McGuinty’s green dilemma

I was talking with a friend in Ontario who tells me that McGuinty’s green energy agenda is going to be a wedge issue in the Ontario election.  The Tory leader is promising to scrap the deal with the ‘foreigners’ Samsung and drop/eliminate the feed-in tariff program for wind, solar, etc.   I am not sure about this as it seems the Liberal’s trouble is likely more due to just length of time in office.    These days it seems the voters are less likely to vote parties in over and over.

It seems to me that McGuinty needs to hammer his economic agenda around this.  As I have posted before the green business was only a small part of it.  If it was only about green energy, as Ignatieff rightly pointed out, you could bring down hydro-electricity from Northern Quebec and Labrador and wipe out all the carbon emitting electricity production in a decade – at costs well below wind, solar, etc.

But for McGuinty, his real goal was to create a green energy cluster in Ontario.  Tens of thousands of jobs in manufacturing, R&D, head offices, services, etc. and the price for that was a rise in the average cost of electricity by some percentage (this percentage is debated but most of Ontario’s new power is going to be natural gas and nuclear powered).  He is gambling the public will accept a modest increase in power rates in return for the jobs and the taxes.

The Ontario government has probably the best sense of its economic reality of any province in Canada.  It knows that it cannot rely on royalty revenue such as NL, SK and AB.  If it loses economic activity in a foundational industry such as auto manufacturing, it has to be made up elsewhere.    Green energy seemed like a logical play.

You know my view on this stuff.    If government can be a major customer that seeds a new industry (think telecom in Ottawa) that is a valid way within reason to promote economic development.  I contrast that with New Brunswick which now has more installed wind energy than any other province except PEI as a percentage of its energy demand and virtually no indigenous industry – a little bit on the support side but no manufacturers, very little product-based R&D, very few jobs in services.   This is Ontario’s vision.  All the value added economic activity there.  Provinces like New Brunswick consume and send them money back to Ontario.  Just like auto, aero, pharma, much of finance, a lot of ICT, etc.    We consume products/services manufactured in Ontario.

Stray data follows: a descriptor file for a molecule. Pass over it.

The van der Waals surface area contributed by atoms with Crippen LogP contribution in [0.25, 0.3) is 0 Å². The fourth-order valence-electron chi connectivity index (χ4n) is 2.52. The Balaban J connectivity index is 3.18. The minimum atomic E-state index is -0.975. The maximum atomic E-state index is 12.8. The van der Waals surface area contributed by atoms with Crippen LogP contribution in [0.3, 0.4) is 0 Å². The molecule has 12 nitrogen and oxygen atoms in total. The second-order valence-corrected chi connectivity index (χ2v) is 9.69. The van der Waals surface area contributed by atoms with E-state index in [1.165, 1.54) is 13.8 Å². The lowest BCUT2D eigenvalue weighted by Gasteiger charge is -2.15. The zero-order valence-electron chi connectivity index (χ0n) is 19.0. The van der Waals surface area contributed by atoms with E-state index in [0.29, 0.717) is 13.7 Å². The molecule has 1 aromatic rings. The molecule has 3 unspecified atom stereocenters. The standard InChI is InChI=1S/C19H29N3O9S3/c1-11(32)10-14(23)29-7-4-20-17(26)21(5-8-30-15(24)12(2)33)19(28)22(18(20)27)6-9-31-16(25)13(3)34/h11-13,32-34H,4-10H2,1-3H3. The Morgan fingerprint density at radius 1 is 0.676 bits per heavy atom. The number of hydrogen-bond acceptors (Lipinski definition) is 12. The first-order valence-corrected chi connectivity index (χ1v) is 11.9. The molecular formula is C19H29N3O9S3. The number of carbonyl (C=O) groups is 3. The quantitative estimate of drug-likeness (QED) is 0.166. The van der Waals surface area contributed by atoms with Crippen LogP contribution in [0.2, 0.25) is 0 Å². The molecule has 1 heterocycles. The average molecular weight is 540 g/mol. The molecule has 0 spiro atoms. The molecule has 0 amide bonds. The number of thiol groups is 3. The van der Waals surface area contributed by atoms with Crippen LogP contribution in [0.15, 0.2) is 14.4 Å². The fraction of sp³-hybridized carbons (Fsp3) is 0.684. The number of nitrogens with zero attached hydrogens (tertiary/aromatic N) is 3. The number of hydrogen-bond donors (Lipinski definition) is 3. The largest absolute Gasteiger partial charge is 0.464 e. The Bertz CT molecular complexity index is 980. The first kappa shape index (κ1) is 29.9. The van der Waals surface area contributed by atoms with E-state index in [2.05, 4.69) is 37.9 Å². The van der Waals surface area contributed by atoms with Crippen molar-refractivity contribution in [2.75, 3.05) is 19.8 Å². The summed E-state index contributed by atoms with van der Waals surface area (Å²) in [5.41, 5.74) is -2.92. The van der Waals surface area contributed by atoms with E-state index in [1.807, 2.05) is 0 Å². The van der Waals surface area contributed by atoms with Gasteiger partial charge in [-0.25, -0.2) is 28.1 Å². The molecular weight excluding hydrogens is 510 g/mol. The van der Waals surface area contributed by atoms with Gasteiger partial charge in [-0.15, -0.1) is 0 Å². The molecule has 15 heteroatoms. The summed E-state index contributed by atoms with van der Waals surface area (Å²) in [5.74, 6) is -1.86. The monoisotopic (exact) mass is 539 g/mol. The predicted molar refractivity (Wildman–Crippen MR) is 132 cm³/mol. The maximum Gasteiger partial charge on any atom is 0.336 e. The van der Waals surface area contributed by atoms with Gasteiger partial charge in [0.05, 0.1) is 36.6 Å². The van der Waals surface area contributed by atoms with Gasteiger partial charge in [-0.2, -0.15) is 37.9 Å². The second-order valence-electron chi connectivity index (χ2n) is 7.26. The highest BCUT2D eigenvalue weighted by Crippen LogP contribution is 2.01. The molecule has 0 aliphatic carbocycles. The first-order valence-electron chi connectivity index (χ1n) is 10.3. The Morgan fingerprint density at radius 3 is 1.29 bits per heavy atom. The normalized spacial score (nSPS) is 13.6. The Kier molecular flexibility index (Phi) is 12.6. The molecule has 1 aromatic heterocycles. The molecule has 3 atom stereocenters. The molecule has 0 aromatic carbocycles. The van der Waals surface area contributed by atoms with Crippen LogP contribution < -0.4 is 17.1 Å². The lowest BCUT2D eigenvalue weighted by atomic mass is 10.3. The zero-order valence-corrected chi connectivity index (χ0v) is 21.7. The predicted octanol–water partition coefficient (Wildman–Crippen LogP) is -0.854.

Hudak’s promises, however; could end up causing considerable economic upheaval.  Can you put the Genie back in the bottle?   Or maybe the Genie can go back into a barrel, not a bottle?   All the companies, including Samsung, have only created a fraction of the promised jobs.  If they all cancel their expansion in Ontario, what happens?

3 thoughts on “McGuinty’s green dilemma

  1. The Ontario government has probably the best sense of its economic reality of any province in Canada.

    That’s not what i’m hearing.

  2. Hudak isn’t really well known. Ontarians are known for sticking with a party so long as the boat doesn’t get rocked too much. The other parties simply are not that organized, voter turnout has plummeted, so I expect McGuinty may be in office for as long as he wants to be. Like Harper he’s had all kinds of corruption scandals, but it seems the canadian electorate can tolerate that so long as the economy is good.

    It’s true that in rural areas they are not so popular, like I’ve said before, farmers are already organized around getting rid of what wind power now exists.

    As for energy pricing, I think its a good idea that Ontario Hydro has brought in smart meters, and now has pricing according to time of use. The price for off peak times will stay the same as currently, while there are increases for peak time and post peak time. So long as you stagger your power usage, you can save money. People moan that they aren’t getting ‘cheap’ power, but ontario, next to BC, is probably the ‘green’ constituency, so I don’t see squinty mcguinty going down because of this. Even the HST debacle failed to really mobilize voters, and I don’t think the other parties are even talking about undoing that decision.

  3. The global recession was hard on economies around the world. Ontario worked with people when others would have cut them loose. The economy is back on track. Ontario jobs are coming back and growth is returning. See the progress report here:

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